Skip to main content

Close to Home: The path to universal health care

Readers of The Press Democrat have seen opinion pieces on Senate Bill 562, the “Healthy California Act.” That bill, often called single-payer or Medicare for all, is being held in the state Assembly, and I have been criticized for not doing more to overturn that decision.

Let me be clear, I have always supported health care for all. I am a health care provider, chairman of the Assembly Health Committee and strongly believe that health care is a right.

We all know the dangers of empty promises – remember when President Barack Obama said you could keep your doctor? We know that was his intent, but it just didn’t end up that way. So when supporters of this bill say it will eliminate premiums, deductibles and co-pays and guarantee that everyone receives all medically necessary care, including hospitalization, dental, vision, mental health and long-term care, I am skeptical and concerned. More than 60 countries worldwide have universal health care, and while no two are identical, none offer unlimited benefits.

Here’s what I believe must be part of a successful system:

You can’t manage a system with a nine-member statewide committee. The one-size-fits-all approach of SB 562 doesn’t consider the many unique regions within California, especially rural areas. We need at least a dozen regional committees to the development of policies and reimbursement rates, for example, that would incentivize providers to practice, especially in areas where the number of providers is already inadequate.

Business must be involved in any discussions about abolishing our employer-based health insurance system. We must bring in employers before we develop a transition plan, timeline and the necessary payroll tax. Once a bill is passed, it will still take years to unwind the current system.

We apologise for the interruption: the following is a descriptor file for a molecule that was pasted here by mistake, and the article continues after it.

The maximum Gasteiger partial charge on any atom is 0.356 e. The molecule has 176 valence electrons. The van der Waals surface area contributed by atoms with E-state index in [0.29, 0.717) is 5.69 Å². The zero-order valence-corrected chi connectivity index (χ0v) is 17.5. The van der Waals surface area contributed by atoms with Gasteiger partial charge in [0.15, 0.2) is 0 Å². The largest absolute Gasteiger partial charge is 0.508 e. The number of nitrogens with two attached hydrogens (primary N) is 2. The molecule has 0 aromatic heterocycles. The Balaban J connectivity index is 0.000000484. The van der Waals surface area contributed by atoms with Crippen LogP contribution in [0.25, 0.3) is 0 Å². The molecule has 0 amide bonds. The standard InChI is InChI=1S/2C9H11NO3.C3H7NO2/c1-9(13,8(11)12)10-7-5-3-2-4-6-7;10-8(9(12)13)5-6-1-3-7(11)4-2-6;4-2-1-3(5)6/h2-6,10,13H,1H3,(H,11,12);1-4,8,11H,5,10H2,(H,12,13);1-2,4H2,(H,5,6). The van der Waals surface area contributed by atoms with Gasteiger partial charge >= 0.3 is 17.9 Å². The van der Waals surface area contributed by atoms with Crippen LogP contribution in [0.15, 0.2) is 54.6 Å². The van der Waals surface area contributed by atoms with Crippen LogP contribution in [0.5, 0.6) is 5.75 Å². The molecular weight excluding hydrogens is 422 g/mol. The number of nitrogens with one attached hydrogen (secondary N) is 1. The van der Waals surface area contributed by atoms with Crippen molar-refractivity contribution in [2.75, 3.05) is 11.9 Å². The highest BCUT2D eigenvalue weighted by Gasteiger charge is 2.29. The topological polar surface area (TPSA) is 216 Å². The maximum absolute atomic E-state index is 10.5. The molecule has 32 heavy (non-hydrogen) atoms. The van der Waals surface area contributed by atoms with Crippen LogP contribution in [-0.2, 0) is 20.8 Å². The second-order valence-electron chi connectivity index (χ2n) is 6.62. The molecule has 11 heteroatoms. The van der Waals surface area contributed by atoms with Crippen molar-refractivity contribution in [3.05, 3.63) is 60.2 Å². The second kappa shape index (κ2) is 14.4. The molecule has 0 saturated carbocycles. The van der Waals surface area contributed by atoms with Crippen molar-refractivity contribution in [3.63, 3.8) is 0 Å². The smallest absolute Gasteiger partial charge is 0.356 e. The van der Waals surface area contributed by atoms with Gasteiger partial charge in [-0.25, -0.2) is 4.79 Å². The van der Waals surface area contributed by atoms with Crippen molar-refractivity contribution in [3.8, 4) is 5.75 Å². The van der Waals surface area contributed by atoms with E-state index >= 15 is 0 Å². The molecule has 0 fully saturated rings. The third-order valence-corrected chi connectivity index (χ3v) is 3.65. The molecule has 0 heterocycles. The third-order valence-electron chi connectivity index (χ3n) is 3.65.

Medicare for all has been a term used to describe the bill, and it is a concept I can actually support, but that’s not what SB 562 is. As an employee, you pay Medicare tax your entire working life, and when you turn 65, you enroll in Medicare and continue paying a premium. You also have copays for doctor visits and hospitalization, but may you not have prescription coverage. Medicare recipients have the option to purchase a supplemental policy that provides prescription coverage and may reduce or eliminate co-pays and shared cost. What would seniors think of folding their well-liked program into a state program?

We are all frustrated with health care as it exists today, and with the rhetoric coming from Washington, I understand people’s fear of the uncertainty. Our current health care system depends on federal funds, and although a single-payer system may reduce some costs, at a time when Washington is actively undermining the progress we have made during the past eight years, that federal support isn’t guaranteed.

As a legislator, I am doing whatever I can to protect the progress we have made with the Affordable Care Act. In addition, Assembly Speaker Anthony Rendon announced this week that I will join Assemblyman Joaquin Arambula, who is a physician, to co-chair the Assembly Select Committee on Health Care Delivery Systems and Universal Coverage, which will hold hearings beginning in the legislative interim so the committee can develop plans for achieving universal health care in California. My priority will be to ensure that whatever system is proposed is sustainable.